Their work builds on a single equation published in 1928 that simultaneously started the field of quantum electrodynamics and laid the foundations for the Muon g-2 experiment.
An elegant theory
If you were to ask physicists what they considered the most accurate and successful equation in their field, chances are more than a few would say it's Dirac's equation, which describes the relativistic quantum theory of the electron. Published in 1928, Dirac described the spin motion of electrons, and his equation bridged the gap between Einstein's theory of relativity and the theory of quantum mechanics, and unintentionally predicted the existence of antimatter with only a single equation.
Dirac was also able to calculate something called the magnetic moment of the electron, which he described as being "an unexpected bonus."
Electrons can be thought of as tiny spinning tops that rotate on their axis, an intrinsic property that makes each electron act like a tiny magnet. When placed in a magnetic field, such as the ones generated in particle accelerators, electrons will precess—or wobble on their axis—in a specific and predictable pattern. This wobble is an effect of the particle's magnetic moment, and it applies to more than electrons. Every electrically charged particle with ½ spin (spin is quantified in half units) behaves in the same way, including particles called muons, which have the same properties as electrons but are more than 200 times as massive.
Dirac's equation, which did not take into account the effects of quantum fluctuations, predicted that g would equal 2. Experiment has shown that the actual value differs from that simple expectation—hence the name "muon g-2."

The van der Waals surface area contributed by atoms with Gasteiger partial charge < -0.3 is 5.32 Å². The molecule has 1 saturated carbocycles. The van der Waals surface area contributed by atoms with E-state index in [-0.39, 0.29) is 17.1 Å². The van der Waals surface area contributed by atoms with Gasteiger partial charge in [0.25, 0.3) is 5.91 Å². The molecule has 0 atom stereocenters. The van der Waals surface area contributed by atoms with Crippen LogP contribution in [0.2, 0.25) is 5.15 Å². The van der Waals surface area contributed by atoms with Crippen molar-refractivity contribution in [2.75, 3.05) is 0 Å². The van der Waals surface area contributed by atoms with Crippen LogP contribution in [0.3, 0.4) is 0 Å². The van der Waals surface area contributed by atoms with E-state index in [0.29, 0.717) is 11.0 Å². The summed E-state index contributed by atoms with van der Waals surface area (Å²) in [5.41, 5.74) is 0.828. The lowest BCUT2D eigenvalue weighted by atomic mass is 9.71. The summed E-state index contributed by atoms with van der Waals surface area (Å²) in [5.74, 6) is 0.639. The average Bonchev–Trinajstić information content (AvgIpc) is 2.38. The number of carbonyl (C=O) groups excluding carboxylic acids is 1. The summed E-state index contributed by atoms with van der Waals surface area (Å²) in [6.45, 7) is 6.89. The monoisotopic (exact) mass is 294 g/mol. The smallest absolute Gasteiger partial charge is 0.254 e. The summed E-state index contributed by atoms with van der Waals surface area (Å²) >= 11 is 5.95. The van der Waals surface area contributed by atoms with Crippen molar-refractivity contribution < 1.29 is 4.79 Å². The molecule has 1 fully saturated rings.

Physicists now have a much better understanding of what those quantum fluctuations are and how they behave at subatomic scales, but precisely calculating how they affect the muon's path is no easy task.
"Calculating the effects of these quantum fluctuations at the precision level demanded by modern experiment isn't something that one brilliant person can do alone," El-Khadra said. "It really takes the whole village."
Meeting of the minds
With so many physicists working on the latest developments to the theory around the world, El-Khadra and her colleagues at Fermilab knew the best way to facilitate interactions between the groups was to bring them all together. So, starting in 2016, El-Khadra and her colleagues in the Fermilab Theory Group, together with Brookhaven National Laboratory scientist Christoph Lehner, Theory Initiative co-chair, and several other international collaborators reached out to the leaders in the global community of physicists working on this problem to put together a new initiative, the Muon g-2 Theory Initiative. The initiative, led by a nine-person Steering Committee that includes leaders of all the major efforts in both theory and experiment, organized a series of workshops around the world, including in the U.S., Japan and Germany, the first of which was hosted at Fermilab in 2017.
"We had some very intense discussions," El-Khadra said, "That led to more detailed comparisons and a better understanding of the pros and cons of the various approaches."